Animals in Architecture / trans. by Bradley A. Schmidt | TRANSIT
Animals in Architecture
by Sabine Scho
TRANSIT vol. 12, no. 1
Translated by Bradley A. Schmidt
Sabine Scho’s work is hard to pin down. The German publisher of Animals in Architecture—Kookbooks—is largely dedicated to contemporary poetry, perhaps leading one to an over-hasty taxonomy. Upon closer inspection, Scho’s work, in particular Animals in Architecture, is a hybrid combining prose miniatures, poetry translations and fragments, sociological reflections, and photos with a green color filter. Indeed, Scho’s work on this project first started with photography, spanning nearly a decade of visiting zoos across the globe. In 2012, she started a blog as a kind of accountability mechanism for finishing the book. However, there remained questions of form, content, even language. Largely written while living in São Paulo, Animals in Architecture contains many traces of Anglophone and Portuguese influence.
In each of the book’s twenty-two sections, Scho closes in on animals, whether camels, bats, penguins, or octopus. A quote from Hans Blumenberg is one of the two epigraphs to her introductory essay—aptly describing a central paradox of zoos: the relationships between the animals in the enclosures and the homo sapiens outside. Many of her poems remind us that it is often unclear who is watching whom. John Berger’s essay “Why Look at Animals?” notes that zoos are simultaneously a “living monument” to the disappearance of caged creatures from our culture. People go to zoos to see animals, but it is unlikely that the animals want to see humans. Animals in Architecture documents an attempt to reconnect with these animals and its ultimate futility.
Although I try to keep a close watch on the contemporary German poetry scene and had come across some of Sabine Scho’s work before Animals in Architecture was published in 2013, I was quite surprised by this work’s genre-bending mix of elements. In the following year, I tried my hand at translating these challenging texts and managed to place a couple poems in No Man’s Land, an online journal dedicated to publishing German literature in English translation.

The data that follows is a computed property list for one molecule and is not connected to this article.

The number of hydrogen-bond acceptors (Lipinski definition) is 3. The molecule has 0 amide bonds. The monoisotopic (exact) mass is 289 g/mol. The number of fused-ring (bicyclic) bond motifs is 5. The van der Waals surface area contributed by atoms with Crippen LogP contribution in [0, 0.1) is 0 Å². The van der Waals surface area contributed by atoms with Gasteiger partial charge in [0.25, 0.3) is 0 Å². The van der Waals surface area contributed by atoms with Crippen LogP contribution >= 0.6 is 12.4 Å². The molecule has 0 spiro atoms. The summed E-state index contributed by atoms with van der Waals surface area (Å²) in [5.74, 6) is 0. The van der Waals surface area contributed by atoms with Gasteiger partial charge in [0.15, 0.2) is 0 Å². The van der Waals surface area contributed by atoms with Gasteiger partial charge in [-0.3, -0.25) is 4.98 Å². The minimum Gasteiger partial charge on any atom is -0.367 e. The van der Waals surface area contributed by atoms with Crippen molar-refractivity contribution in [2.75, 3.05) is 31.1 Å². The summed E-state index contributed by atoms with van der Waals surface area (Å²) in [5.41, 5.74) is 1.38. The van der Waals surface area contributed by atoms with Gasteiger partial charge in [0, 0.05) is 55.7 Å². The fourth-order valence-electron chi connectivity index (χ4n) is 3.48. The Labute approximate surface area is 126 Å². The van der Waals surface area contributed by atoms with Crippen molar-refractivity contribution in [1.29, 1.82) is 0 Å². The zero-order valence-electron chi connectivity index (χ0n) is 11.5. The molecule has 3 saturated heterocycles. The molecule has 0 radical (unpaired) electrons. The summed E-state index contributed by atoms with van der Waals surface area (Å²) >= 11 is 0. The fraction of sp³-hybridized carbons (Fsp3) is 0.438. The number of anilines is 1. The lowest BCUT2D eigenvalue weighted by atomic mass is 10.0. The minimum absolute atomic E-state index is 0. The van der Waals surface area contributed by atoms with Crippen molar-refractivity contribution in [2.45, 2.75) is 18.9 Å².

Scho’s regard has only increased in current German-language discourse. In particular, the significance of her contributions to debates on human relations with the environment have continued to grow; she was recognized with the Deutscher Preis für Nature Writing alongside the poet Christian Lehnert in the summer of 2018. The following essay is among the most concise German-language takes on the subject of zoos, animals, humans, and the ways in which architecture exemplifies our fraught relationship.
Animals in Architecture
Humans are animals who keep other animals. First as pets, then much later as exhibits.
– Hans Blumenberg
One forms an image of a man’s nature and character according to his place of residence and the neighborhood he inhabits, and that is exactly what I did with the animals of the Zoological Garden.
– Walter Benjamin
Zoological gardens are interfaces that bear witness to the lives of every other species. Their design reflects the self-understanding of a society that constantly redefines its place in evolution.
A visit to the zoo today no longer requires an image of symbolic order, as it was still embodied by Louis XIV’s menagerie. His architect, Louis Le Vau, arranged the enclosures into so-called lodges. Corresponding to the concept of absolute rule, he organized them concentrically from the perspective of the Sun King.
Animal-appropriate enclosures built today provide more than constructed hegemony. It is not positivistic thirst for education that drives us. Rather, we search for reservations of longing in the backdrops of landscape. Correspondingly, the zoo project has been inverted as it were: we artificially rebuild in detail what we destroy en masse. Large open areas replace individual enclosures and collect biotic communities from the most varied climate zones.
The US trailblazes with the realization of such geographic spaces. In the San Diego Zoo, visitors float in the “cage,” the aerial tram, over strange imitation landscapes and become acquainted with the park from a bird’s eye view.
On the Monterey Bay near San Francisco and in Long Beach by Los Angeles exist two examples of what is likely the most popular type of architecture for animals: aquariums. These days they have become representative structures by star architects. Frank O. Gehry, for example, designed the Aquarium of the Pacific for Long Beach. There was an emphasis here on a particular aesthetic added value, using architecture to stage the multicolored sea dwellers as living dioramas. The need for making contact was also factored in: shark and ray touch pools are state of the art and shouldn’t be absent from any aquarium today.